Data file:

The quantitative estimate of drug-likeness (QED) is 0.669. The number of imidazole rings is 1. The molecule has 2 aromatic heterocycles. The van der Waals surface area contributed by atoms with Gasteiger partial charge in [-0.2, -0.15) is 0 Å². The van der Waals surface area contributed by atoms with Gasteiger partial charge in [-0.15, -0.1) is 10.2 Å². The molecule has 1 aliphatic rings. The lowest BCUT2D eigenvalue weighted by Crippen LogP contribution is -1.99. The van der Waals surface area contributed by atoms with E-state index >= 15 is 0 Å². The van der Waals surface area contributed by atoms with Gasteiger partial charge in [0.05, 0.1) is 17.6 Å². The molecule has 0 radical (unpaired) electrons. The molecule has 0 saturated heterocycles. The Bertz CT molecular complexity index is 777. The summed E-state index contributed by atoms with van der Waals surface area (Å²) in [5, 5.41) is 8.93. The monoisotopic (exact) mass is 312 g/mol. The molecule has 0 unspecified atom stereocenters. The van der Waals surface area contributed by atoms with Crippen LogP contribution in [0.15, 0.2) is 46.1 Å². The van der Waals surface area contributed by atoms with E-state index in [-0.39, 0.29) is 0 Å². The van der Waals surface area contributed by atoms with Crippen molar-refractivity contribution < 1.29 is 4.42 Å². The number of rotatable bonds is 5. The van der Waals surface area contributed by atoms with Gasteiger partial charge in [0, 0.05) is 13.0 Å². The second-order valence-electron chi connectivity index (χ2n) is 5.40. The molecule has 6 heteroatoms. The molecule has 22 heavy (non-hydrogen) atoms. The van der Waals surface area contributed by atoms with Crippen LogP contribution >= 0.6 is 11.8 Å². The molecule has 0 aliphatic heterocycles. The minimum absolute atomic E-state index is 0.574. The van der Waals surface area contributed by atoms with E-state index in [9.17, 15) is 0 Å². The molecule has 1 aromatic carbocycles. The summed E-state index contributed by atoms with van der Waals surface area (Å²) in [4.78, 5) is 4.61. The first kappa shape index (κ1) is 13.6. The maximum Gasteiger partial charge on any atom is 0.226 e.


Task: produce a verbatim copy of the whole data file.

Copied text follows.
The quantitative estimate of drug-likeness (QED) is 0.669. The number of imidazole rings is 1. The molecule has 2 aromatic heterocycles. The van der Waals surface area contributed by atoms with Gasteiger partial charge in [-0.2, -0.15) is 0 Å². The van der Waals surface area contributed by atoms with Gasteiger partial charge in [-0.15, -0.1) is 10.2 Å². The molecule has 1 aliphatic rings. The lowest BCUT2D eigenvalue weighted by Crippen LogP contribution is -1.99. The van der Waals surface area contributed by atoms with E-state index >= 15 is 0 Å². The van der Waals surface area contributed by atoms with Gasteiger partial charge in [0.05, 0.1) is 17.6 Å². The molecule has 0 radical (unpaired) electrons. The molecule has 0 saturated heterocycles. The Bertz CT molecular complexity index is 777. The summed E-state index contributed by atoms with van der Waals surface area (Å²) in [5, 5.41) is 8.93. The monoisotopic (exact) mass is 312 g/mol. The molecule has 0 unspecified atom stereocenters. The van der Waals surface area contributed by atoms with Crippen LogP contribution in [0.15, 0.2) is 46.1 Å². The van der Waals surface area contributed by atoms with E-state index in [-0.39, 0.29) is 0 Å². The van der Waals surface area contributed by atoms with Crippen molar-refractivity contribution < 1.29 is 4.42 Å². The number of rotatable bonds is 5. The van der Waals surface area contributed by atoms with Gasteiger partial charge in [0, 0.05) is 13.0 Å². The second-order valence-electron chi connectivity index (χ2n) is 5.40. The molecule has 6 heteroatoms. The molecule has 22 heavy (non-hydrogen) atoms. The van der Waals surface area contributed by atoms with Crippen LogP contribution >= 0.6 is 11.8 Å². The molecule has 0 aliphatic heterocycles. The minimum absolute atomic E-state index is 0.574. The van der Waals surface area contributed by atoms with E-state index in [9.17, 15) is 0 Å². The molecule has 1 aromatic carbocycles. The summed E-state index contributed by atoms with van der Waals surface area (Å²) in [4.78, 5) is 4.61. The first kappa shape index (κ1) is 13.6. The maximum Gasteiger partial charge on any atom is 0.226 e.